I decided I must leave this brothel and this life style. I can work as a maid servant and life a truthful life. I should not let my daughter enter this dirty world if I really love her. Usually the brothel keeper never lets me out with my daughter alone. I had to find the right reason to take her out. That very week Chogle gave two passes for an amusement park nearby. One was for an adult and one was for a child. I had the right reason to go with my daughter and no one else would be with us.

Where would I go with my kid in Mumbai? Whom could I trust? I just wondered. I remembered that things are possible with God. I phoned Mohammad Altaf from a phone booth. I knew Altaf was a goonda and was a ‘bad guy’. Anyway, I decided to trust him, as he was on the wrong side of the law and was faithful to people on the wrong side. Chogle, Tripathi, Xavier etc appear to be on the right side of the law and are unfaithful to the ones on their own side.

Altaf came in about 15 minutes. I told him, “Altaf, I want to leave this trade. I need money to leave this place. I know that you are a tough guy, but I also know you are a good guy. So I have trusted you. Please help me. I want to do the right thing.”

“Laila. Come let us go to ATM…How much do you want?” he asked. “How much ever you can offer”, I answered. He gave me Rs 10,000/- and said, “Leave Mumbai. It is not safe here. They will be able to get to you. Wait for a minute… I will buy you a burqa from the shop near the mosque. You can cover your face.”

He came within five minutes and gave me a burqua. He told me to go behind the pan shop to wear it. In the meantime he took my daughter behind a barber’s shop and cut off the hair of my daughter and dressed her up like a boy. I was so happy for his resourcefulness. We had a chance to escape in nice disguise. As we were about to leave, he got emotional, “Laila, I wish I was a good guy. I would have given you a new life. My life has no future and so I can never commit. I would always love you.”

I always had this intuition that Altaf was a good guy at core but had life had built this tough shell around him. What else can you expect? His mother was also a worker like me, who died of HIV few years ago. He never knew who his father was. I was glad at least he realized there is something called love. I prayed that he too understands God’s love and power to change our lives.

I took a train to the place where I was treated as a teen-ager. I still remember the doctor who cared so much for me and gave me so much of advice. I hoped that he was still there. The hospital had not changed much. Extensions had been made in existing buildings. I went to the room where he used to meet me. I peeped in. He was there. His hairs have greyed a bit and he has put in few kilos of weight. His assistant wanted me to show the appointment card, which I did not have. All of a sudden the doctor came out, probably to grab a cup of tea in between few sessions. I called out for him. He took a couple of seconds, but he recognized me by my name. I was so happy. I was Laila, Lovely or Darling to many men according to their choice, but to the doctor I was, who I really was. He told me to wait till he finished his appointments. He asked me if I had eaten before he went in and resumed his work. I knew I reached a place which had some concern for me.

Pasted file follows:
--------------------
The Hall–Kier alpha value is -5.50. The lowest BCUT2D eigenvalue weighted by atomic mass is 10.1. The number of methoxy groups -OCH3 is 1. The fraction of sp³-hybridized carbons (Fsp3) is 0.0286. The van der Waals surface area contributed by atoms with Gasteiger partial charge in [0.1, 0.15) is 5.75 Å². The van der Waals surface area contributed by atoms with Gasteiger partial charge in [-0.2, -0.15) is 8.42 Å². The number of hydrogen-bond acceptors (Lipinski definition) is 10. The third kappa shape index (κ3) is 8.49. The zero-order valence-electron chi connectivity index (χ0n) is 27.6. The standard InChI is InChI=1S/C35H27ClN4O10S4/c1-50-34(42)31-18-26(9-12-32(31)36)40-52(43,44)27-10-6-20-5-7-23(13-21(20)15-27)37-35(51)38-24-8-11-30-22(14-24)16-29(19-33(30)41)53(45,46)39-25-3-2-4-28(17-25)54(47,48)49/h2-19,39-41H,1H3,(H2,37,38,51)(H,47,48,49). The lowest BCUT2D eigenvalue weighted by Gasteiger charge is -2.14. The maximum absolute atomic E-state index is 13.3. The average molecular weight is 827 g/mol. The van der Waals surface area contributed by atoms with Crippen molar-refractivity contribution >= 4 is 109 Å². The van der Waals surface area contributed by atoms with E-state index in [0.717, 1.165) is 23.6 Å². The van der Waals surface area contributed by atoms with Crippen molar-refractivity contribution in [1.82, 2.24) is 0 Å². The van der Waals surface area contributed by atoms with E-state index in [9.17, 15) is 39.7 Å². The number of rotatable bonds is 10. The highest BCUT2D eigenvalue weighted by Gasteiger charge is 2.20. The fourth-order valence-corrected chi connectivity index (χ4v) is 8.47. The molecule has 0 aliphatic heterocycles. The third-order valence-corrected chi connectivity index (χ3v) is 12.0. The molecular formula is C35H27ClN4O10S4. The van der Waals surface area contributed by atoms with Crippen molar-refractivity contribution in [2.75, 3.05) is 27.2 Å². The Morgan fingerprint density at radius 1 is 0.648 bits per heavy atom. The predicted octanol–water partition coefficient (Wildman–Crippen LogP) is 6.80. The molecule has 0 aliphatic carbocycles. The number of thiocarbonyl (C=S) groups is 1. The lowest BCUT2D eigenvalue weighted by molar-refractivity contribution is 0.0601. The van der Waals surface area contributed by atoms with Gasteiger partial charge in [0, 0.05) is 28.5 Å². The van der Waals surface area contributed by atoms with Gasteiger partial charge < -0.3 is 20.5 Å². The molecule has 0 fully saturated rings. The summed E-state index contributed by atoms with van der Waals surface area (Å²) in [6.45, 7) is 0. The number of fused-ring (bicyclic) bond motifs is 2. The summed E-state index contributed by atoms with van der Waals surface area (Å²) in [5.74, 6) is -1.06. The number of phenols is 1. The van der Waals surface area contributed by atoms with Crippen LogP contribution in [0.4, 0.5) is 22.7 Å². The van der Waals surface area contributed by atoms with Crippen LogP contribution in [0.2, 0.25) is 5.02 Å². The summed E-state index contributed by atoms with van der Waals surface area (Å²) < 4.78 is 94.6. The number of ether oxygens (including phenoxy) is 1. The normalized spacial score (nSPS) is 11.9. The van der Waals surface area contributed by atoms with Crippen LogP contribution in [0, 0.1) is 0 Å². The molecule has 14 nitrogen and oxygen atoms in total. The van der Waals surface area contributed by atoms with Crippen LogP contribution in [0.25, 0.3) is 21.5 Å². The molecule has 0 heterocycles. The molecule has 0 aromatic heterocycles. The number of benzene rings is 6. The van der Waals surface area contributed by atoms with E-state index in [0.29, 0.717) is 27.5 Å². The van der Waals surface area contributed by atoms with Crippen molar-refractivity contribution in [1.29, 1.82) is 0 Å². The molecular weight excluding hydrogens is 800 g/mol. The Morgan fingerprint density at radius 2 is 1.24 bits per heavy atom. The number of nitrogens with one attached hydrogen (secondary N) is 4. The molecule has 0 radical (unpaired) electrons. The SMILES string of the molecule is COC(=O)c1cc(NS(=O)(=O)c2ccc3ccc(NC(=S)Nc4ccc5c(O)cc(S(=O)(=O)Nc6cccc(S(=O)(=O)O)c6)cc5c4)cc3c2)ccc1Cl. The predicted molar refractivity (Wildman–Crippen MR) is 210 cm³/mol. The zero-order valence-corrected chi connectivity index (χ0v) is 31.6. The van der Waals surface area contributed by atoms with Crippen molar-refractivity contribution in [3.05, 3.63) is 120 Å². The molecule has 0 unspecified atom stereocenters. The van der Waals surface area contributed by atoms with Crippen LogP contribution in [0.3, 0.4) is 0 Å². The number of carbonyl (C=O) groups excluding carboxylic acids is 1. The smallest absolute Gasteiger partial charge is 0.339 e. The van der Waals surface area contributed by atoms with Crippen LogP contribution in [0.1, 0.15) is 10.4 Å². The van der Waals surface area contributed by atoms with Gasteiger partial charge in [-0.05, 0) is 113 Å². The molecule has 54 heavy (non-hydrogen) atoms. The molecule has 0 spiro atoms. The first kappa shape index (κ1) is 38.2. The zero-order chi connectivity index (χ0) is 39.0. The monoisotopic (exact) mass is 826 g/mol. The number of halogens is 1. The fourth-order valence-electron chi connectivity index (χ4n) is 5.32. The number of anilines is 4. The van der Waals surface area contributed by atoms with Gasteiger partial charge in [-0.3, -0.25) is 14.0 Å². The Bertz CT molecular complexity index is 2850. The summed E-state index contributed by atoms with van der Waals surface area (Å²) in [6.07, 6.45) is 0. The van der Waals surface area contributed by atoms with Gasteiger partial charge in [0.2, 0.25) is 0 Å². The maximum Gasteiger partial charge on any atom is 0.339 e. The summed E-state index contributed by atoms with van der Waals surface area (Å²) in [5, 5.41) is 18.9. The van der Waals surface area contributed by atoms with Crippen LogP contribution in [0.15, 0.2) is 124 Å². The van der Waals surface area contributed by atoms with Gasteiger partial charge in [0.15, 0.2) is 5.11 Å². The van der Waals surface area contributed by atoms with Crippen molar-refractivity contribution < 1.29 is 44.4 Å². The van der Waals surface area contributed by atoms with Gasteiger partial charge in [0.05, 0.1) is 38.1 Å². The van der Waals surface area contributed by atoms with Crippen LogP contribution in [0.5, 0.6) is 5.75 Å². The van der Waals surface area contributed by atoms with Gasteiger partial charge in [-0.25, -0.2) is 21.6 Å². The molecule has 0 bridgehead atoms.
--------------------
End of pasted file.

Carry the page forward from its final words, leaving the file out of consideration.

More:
The wait felt very short. I told my whole story to him. He was not amused. He took it in as if he knew it all. He made some phone calls and then told his assistant to take me to the destitute home. He told me this was a short term arrangement till we could work out a long term plan. The home had 20 destitute women who were old and infirm. They had been deserted by their families. I enjoyed work in the home. Those ladies took good care of my daughter as well. I began to learn their language. There was a nurse who visited us twice in a week. She used to sing songs of Jesus at the beginning and at the end of her work. I shared with her my story. She got excited. She started praying with me for future of me and my child. I began to realize that this place was not my long term home. I wanted to move back to the brothels and help rescue many little girls and young women who are forced in to this trade.

I discussed this with the doctor. He bore the same expression he had when I had shared about wanting to be a dancer in Bollywood. He was true in believing that sparks should be kept far away from fuels. He thought it was intrinsically risky with the promise of earning powerful enemies. There was also the risk of me falling back into the trade. He encouraged me to stay at destitute home to help in the daily chores. He also encouraged me to complete my schooling.

I found a new love for books. They told me about how the world operated, a world created by God. This love made me learn with enthusiasm unlike the way I studied earlier. In a couple of years, I finished my XII standard. I even appeared for the Nursing School Admission test in the hospital where I had got treated. I got selected. My doctor and his friends supported me by paying my fees. They were also supporting my daughter’s school education.

In five years I completed my Nursing course and accumulated two years of experience. My daughter finished her VIII standard. It was an easy choice for me to wait for four more years till my daughter finished her XII standard and secured a seat in Nursing School. I continued to feel the pull to go and rescue girls who were caught in the dirt of flesh trade. I discussed with my doctor. He felt I was a mature woman now. He had developed links with NGOs who are trying to rescue girls and women who were trafficked. He said he would put me in touch with one of those NGOs. I put my daughter in hostel attached to our destitute home. My daughter knew the importance of my work. She was glad to release me. There was a mobile in the home. I could contact her anytime in the evenings.